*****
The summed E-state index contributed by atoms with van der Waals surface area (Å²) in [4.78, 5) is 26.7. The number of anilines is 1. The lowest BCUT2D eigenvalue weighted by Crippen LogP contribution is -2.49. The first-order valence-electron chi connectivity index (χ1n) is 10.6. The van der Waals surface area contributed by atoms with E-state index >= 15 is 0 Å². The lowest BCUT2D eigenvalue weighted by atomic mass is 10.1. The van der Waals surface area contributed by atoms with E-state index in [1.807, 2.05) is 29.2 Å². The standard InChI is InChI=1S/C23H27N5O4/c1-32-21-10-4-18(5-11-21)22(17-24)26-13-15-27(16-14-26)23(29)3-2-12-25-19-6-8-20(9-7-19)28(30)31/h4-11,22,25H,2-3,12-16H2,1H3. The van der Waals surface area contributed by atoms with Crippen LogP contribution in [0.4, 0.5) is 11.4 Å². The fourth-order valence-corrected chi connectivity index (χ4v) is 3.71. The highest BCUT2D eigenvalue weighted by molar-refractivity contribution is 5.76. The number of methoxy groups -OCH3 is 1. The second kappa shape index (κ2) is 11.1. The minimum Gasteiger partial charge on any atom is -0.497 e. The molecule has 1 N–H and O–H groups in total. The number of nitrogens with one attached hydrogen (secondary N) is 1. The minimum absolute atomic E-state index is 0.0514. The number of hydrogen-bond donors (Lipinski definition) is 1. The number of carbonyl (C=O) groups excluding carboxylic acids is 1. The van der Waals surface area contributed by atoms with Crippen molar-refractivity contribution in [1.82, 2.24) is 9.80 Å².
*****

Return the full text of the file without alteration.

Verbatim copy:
The summed E-state index contributed by atoms with van der Waals surface area (Å²) in [4.78, 5) is 26.7. The number of anilines is 1. The lowest BCUT2D eigenvalue weighted by Crippen LogP contribution is -2.49. The first-order valence-electron chi connectivity index (χ1n) is 10.6. The van der Waals surface area contributed by atoms with E-state index >= 15 is 0 Å². The lowest BCUT2D eigenvalue weighted by atomic mass is 10.1. The van der Waals surface area contributed by atoms with E-state index in [1.807, 2.05) is 29.2 Å². The standard InChI is InChI=1S/C23H27N5O4/c1-32-21-10-4-18(5-11-21)22(17-24)26-13-15-27(16-14-26)23(29)3-2-12-25-19-6-8-20(9-7-19)28(30)31/h4-11,22,25H,2-3,12-16H2,1H3. The van der Waals surface area contributed by atoms with Crippen LogP contribution in [0.4, 0.5) is 11.4 Å². The fourth-order valence-corrected chi connectivity index (χ4v) is 3.71. The highest BCUT2D eigenvalue weighted by molar-refractivity contribution is 5.76. The number of methoxy groups -OCH3 is 1. The second kappa shape index (κ2) is 11.1. The minimum Gasteiger partial charge on any atom is -0.497 e. The molecule has 1 N–H and O–H groups in total. The number of nitrogens with one attached hydrogen (secondary N) is 1. The minimum absolute atomic E-state index is 0.0514. The number of hydrogen-bond donors (Lipinski definition) is 1. The number of carbonyl (C=O) groups excluding carboxylic acids is 1. The van der Waals surface area contributed by atoms with Crippen molar-refractivity contribution in [1.82, 2.24) is 9.80 Å².